Reflecting its diverse cultural and ethnic origin mixing Palestinian, Mediterranean, and Germanic Stock, the Ashkenazi community evolved a distinct language, Yiddish, which featured a Germanic structure augmented with vocabulary from Hebrew and Latin.

As the middle ages progressed, tolerance gave way to persecution. The community had spread throughout Northwestern Europe, but events like their total expulsion from England in 1290 were becoming typical. In this period, the Jews of Europe were restricted from many trades and confined to early Ghettos, a situation that would last until the enlightenment. Persecution increased, and especially after the Bubonic Plague, mass slaughters, known as pogroms, were common. At this point, the Ashkenazim were still one of the less prominent Jewish communities of the world. Their numbers and prominence were augmented somewhat after the Jewish community was expelled from Spain.

In the 17th and 18th century, the monarchies of Eastern Europe, such as Poland-Lithuania and Czarist Russia, offered the Ashkenazim a way out of persecution. These nations needed the crafts and trade that settlers could provide, and offered a persecution-free environment for the Ashkenazim. In a great wave of migration many moved East from Western Europe. Many people associate Ashkenazim with Eastern Europe, but it is interesting to note that in general as a people they were only there for two or three centuries before the mass migrations of the 19th and 20th centuries. The Ashkenazim are not a Slavic people, nor do they bear any relation to the Khazars, who were a continent away in the Caucasus at this point.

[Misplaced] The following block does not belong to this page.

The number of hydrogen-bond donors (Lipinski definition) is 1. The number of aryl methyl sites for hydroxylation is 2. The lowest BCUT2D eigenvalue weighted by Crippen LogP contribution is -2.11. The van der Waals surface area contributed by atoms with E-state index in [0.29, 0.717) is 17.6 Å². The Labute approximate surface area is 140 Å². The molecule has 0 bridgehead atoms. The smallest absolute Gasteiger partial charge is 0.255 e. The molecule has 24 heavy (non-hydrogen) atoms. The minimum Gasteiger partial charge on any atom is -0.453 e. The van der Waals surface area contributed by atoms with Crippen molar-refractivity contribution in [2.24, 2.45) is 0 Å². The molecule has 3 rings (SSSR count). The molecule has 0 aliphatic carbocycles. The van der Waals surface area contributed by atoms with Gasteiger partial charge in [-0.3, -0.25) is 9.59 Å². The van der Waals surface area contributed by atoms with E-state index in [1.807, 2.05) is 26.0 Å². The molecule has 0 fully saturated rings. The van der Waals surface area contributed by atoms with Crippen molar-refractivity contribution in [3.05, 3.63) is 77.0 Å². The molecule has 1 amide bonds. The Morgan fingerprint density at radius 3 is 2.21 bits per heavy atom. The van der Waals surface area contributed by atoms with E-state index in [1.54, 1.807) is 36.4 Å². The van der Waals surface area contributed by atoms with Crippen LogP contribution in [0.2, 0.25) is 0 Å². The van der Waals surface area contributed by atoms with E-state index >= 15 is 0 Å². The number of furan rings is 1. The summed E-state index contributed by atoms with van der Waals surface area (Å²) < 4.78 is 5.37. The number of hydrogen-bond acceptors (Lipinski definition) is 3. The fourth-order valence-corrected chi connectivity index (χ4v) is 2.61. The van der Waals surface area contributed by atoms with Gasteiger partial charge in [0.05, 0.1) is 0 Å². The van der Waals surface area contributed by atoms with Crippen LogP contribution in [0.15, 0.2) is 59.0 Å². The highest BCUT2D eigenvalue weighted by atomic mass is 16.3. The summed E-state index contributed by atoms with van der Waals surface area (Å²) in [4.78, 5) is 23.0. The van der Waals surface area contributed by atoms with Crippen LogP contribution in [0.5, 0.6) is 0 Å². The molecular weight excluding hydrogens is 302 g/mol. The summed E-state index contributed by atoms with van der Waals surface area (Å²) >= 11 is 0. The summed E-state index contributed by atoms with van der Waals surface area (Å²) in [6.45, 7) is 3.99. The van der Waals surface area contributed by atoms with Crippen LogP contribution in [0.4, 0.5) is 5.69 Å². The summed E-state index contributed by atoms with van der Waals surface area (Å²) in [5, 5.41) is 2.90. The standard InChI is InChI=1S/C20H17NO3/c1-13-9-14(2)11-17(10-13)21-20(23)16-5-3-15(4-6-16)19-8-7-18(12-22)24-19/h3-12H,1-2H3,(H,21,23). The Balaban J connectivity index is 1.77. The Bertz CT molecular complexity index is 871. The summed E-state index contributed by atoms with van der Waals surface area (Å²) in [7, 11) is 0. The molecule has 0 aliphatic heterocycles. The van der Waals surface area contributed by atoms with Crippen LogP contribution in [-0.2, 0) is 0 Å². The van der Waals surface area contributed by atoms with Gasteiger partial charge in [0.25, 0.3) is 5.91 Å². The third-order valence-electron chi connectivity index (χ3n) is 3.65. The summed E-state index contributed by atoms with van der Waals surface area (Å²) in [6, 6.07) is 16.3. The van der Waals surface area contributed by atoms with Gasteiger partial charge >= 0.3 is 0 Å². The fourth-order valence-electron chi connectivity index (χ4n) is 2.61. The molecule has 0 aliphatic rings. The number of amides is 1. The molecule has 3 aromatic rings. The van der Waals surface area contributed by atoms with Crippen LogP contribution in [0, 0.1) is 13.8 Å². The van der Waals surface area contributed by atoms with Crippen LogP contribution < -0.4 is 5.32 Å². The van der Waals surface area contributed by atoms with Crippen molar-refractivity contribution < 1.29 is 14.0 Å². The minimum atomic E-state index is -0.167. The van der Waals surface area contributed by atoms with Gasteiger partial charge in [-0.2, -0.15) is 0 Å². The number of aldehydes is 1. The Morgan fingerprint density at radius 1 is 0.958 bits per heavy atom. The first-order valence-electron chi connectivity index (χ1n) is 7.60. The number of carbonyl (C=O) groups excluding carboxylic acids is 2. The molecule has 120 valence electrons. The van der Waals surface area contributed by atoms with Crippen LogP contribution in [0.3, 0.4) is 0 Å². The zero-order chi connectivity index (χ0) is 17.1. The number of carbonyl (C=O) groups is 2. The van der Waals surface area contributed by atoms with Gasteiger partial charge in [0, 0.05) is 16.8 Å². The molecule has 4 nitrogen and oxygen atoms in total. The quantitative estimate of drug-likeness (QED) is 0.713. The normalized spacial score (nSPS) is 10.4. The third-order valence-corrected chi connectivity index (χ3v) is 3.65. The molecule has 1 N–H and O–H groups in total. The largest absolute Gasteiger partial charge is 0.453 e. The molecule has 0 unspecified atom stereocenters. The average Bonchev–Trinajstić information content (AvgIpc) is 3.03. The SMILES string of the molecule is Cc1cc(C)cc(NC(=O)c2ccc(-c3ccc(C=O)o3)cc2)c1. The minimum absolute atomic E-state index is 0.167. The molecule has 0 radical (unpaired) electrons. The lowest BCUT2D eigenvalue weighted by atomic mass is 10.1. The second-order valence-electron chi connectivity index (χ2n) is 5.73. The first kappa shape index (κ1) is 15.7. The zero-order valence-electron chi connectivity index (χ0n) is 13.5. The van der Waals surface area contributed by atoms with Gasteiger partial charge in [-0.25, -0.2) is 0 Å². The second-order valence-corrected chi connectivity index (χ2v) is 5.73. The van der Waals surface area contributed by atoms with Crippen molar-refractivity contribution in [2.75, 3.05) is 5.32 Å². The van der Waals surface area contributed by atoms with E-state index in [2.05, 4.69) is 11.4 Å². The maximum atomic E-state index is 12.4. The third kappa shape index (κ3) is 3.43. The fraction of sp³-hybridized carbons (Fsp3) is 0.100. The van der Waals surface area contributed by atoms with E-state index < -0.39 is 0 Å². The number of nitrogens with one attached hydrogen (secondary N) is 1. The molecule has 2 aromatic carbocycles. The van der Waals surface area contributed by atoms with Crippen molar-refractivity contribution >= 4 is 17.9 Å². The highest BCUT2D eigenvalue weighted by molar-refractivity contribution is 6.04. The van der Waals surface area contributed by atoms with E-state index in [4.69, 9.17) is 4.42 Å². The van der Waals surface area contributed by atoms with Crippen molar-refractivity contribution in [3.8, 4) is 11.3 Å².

With the enlightenment, the situation for the Ashkenazim in the west greatly improved. Napoleon emancipated the Jews of his empire, and many began to participate in the political and cultural innovations of the new nation-states, exemplified by Benjamin Disraeli, who served as the British prime minister. But just as things were improving in the West, they got worse in the East, as the formerly tolerant regimes gave way to oppressive ones. The Jews of Eastern Europe were now ghetto-ified, poor, and uneducated, and subject to draconian laws and pogroms. The Russian Empire restricted them to an area known as the Pale of Settlement. Population growth in both the West and the East resulted in Ashkenazim becoming the largest of the world's Jewish groups, and by the 20th century Poland would have the world's largest Jewish population.